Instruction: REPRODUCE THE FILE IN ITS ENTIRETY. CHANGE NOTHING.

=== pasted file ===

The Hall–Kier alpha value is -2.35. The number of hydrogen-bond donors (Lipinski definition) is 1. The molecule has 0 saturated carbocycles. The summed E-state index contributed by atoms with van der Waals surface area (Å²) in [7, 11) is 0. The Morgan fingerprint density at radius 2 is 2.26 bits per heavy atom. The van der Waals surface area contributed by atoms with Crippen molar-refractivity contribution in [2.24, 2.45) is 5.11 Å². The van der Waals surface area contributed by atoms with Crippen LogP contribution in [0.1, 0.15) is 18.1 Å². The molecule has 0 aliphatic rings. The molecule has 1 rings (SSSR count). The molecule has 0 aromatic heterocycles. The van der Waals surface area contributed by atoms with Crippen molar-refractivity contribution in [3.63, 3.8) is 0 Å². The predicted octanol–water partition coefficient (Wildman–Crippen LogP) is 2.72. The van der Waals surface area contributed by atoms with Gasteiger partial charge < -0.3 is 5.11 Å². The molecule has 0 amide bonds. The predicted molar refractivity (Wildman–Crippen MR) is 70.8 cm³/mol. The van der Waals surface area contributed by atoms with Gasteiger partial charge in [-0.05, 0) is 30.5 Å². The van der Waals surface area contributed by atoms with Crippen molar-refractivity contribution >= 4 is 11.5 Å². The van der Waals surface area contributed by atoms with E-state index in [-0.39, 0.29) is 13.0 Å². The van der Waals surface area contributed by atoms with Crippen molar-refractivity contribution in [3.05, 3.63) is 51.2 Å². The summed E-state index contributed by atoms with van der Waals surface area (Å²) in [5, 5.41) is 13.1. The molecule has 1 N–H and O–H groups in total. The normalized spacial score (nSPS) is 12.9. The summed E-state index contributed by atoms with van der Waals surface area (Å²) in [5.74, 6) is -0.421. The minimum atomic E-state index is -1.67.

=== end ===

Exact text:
The Hall–Kier alpha value is -2.35. The number of hydrogen-bond donors (Lipinski definition) is 1. The molecule has 0 saturated carbocycles. The summed E-state index contributed by atoms with van der Waals surface area (Å²) in [7, 11) is 0. The Morgan fingerprint density at radius 2 is 2.26 bits per heavy atom. The van der Waals surface area contributed by atoms with Crippen molar-refractivity contribution in [2.24, 2.45) is 5.11 Å². The van der Waals surface area contributed by atoms with Crippen LogP contribution in [0.1, 0.15) is 18.1 Å². The molecule has 0 aliphatic rings. The molecule has 1 rings (SSSR count). The molecule has 0 aromatic heterocycles. The van der Waals surface area contributed by atoms with Crippen molar-refractivity contribution in [3.63, 3.8) is 0 Å². The predicted octanol–water partition coefficient (Wildman–Crippen LogP) is 2.72. The van der Waals surface area contributed by atoms with Gasteiger partial charge < -0.3 is 5.11 Å². The molecule has 0 amide bonds. The predicted molar refractivity (Wildman–Crippen MR) is 70.8 cm³/mol. The van der Waals surface area contributed by atoms with Gasteiger partial charge in [-0.05, 0) is 30.5 Å². The van der Waals surface area contributed by atoms with Crippen molar-refractivity contribution >= 4 is 11.5 Å². The van der Waals surface area contributed by atoms with E-state index in [-0.39, 0.29) is 13.0 Å². The van der Waals surface area contributed by atoms with Crippen molar-refractivity contribution in [3.05, 3.63) is 51.2 Å². The summed E-state index contributed by atoms with van der Waals surface area (Å²) in [5, 5.41) is 13.1. The molecule has 1 N–H and O–H groups in total. The normalized spacial score (nSPS) is 12.9. The summed E-state index contributed by atoms with van der Waals surface area (Å²) in [5.74, 6) is -0.421. The minimum atomic E-state index is -1.67.